Chipping Sparrow

Chipping sparrows (Spizella passerina) were foraging along the shore of Eagle Lake (Lassen County CA) with the Brewer’s blackbirds.

Found throughout most of North America during the summer breeding season, chipping sparrows winter across the Southern United States into Mexico and as far south as Nicaragua. Their preferred habitat is in woodlands and forests with grassy clearings. When not raising their broods, chipping sparrows form small flocks that will forage together for grass and weed seeds. During the breeding season chipping sparrows will eat insects for additional protein. Small fruits occasionally supplement their diet. These little birds are cute as they hop and run through the grass looking for seeds.

Both sexes of chipping sparrows look similar. Although these sparrows have bright rufous caps and a sharp eye line when breeding, by winter their caps are a less brilliant reddish-brown and their eye lines are visible, but not as crisp – like these specimens. The chipping sparrow has a brown back streaked with black, pale gray underparts, a brown cheek and dark lores (the area between the eye and bill).  Their legs are orange-pink. There are at least three subspecies of chipping sparrow in North America so some slight variation is observed  in their morphological features.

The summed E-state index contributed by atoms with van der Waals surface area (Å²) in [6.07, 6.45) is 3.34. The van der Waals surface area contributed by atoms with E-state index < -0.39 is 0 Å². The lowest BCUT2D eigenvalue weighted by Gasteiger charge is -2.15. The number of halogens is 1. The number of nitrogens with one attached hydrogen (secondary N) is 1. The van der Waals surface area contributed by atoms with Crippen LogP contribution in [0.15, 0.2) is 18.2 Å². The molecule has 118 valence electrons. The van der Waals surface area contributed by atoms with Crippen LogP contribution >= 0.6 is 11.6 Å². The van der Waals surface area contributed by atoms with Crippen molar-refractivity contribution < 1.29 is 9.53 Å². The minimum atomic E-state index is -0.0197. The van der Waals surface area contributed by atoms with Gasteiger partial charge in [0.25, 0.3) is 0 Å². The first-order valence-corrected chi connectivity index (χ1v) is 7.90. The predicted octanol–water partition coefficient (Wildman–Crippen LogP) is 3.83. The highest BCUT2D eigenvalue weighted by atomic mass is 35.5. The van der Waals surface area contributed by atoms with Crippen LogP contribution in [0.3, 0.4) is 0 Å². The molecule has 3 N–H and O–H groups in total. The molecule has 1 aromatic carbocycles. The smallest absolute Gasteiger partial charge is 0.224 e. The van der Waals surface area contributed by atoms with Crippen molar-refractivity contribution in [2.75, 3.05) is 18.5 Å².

Eagle Lake is alkaline. The water level has dropped significantly this year because of a drought. The white material on the rocks are alkaline deposits left by the receding water level.

Chipping sparrows are certainly cute little guys!

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5 Responses to Chipping Sparrow

  1. Love these guys! Even if their chipping does sound enough like a junco sometimes that I get faked out and stalk the wrong species. But, cute!

    • gingkochris says:

      You are fortunate to be able to distinguish birds by their call. Leonard can. However, I am not an aural person and have such difficulty with bird calls.

      • I have serious trouble with calls too! There’s only a few birds I know, it’s quite embarrassing as an ornithologist 🙂 But I do know juncos, because when you spend 5 months of the year stalking them and the rest of the time thinking about them, it’s hard not to learn the call.

  2. usermattw says:

    The white on the rocks is kind of pretty.

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